Also, for those of you who are reading this and not really knowing what to take from it — basically, you’re gonna hear what I think should have won the Oscar based on the criteria that I’ve set aside as what I think is acceptable in regards to earning a vote and/or a victory in this category. Also, since I do have some respect for the entity that is the Academy Awards, I will, of course, take into account the criteria that they go by — which, is much more nebulous than the criteria that we, the people, use. You’ll see as we go along. Basically, what you will get out of this are certain films — which, granted, a lot will overlap with the other categories, but still, there are “lone directors” almost every year for films that don’t necessarily fit the mold of the Oscars — like The Diving Bell and the Butterfly in 2007 — that you might not see if it weren’t for me speaking insanely well of them. So, like all the other categories, my rankings will be your way of seeing which ones I personally liked best, and, for the most part, are the films in the order I feel you should see them, if at all. You’ll figure out from my tone throughout the article how strongly I feel you should see certain films. And then probably once this is done, I’ll make up just an article of all the nominees and actually rank just how strong I think you should see certain films.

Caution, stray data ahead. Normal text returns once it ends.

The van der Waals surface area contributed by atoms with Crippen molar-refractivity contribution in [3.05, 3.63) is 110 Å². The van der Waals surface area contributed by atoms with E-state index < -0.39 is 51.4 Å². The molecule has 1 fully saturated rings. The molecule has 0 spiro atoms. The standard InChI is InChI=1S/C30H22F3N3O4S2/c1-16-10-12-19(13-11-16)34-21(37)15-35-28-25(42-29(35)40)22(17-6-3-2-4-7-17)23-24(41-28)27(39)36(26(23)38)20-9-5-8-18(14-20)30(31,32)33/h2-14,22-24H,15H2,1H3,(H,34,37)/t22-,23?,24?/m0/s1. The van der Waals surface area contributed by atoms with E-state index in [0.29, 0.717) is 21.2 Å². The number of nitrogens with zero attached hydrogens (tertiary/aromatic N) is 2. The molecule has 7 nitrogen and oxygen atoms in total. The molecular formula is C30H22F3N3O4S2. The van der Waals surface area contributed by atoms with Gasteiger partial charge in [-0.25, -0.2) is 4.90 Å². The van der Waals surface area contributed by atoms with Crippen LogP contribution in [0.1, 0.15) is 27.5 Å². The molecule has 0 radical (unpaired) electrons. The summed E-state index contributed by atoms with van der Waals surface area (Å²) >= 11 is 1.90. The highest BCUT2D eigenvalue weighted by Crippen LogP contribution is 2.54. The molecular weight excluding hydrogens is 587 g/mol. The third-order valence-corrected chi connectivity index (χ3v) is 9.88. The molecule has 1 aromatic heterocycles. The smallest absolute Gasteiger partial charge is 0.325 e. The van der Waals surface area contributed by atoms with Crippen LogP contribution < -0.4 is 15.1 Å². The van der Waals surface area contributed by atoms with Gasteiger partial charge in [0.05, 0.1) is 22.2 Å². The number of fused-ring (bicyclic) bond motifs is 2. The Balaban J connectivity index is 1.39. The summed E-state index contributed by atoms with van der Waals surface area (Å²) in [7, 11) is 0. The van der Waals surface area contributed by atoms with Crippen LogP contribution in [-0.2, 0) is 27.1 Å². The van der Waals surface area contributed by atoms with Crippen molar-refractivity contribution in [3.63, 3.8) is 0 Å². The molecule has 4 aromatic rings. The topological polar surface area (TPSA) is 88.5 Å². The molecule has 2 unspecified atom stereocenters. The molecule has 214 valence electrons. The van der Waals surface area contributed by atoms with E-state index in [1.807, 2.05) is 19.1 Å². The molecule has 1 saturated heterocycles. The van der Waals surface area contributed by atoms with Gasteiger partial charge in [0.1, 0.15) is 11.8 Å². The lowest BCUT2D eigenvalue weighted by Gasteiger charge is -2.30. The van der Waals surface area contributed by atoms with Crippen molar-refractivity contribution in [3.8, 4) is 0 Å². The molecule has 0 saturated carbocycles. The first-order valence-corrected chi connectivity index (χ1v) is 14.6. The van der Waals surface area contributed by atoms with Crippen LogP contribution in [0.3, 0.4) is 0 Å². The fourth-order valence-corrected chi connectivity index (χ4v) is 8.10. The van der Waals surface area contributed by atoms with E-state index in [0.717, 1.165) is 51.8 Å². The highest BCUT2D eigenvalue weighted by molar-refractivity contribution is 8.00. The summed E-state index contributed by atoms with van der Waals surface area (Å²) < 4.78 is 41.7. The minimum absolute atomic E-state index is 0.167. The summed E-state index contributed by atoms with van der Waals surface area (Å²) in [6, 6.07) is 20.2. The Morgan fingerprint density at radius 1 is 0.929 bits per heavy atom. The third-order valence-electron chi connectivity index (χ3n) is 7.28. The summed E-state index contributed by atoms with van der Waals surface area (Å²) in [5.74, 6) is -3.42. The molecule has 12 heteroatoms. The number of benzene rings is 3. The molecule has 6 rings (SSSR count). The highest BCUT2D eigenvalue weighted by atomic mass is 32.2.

There really isn’t a set list of things that people can go to and say — “This is what should be seen.” My goal is to make some sort of list — of just the Oscar nominees. Everything else you’ll just have to ask me personally about — of films that should be seen, or films I think people who think even remotely like me will like. That’s that. Now —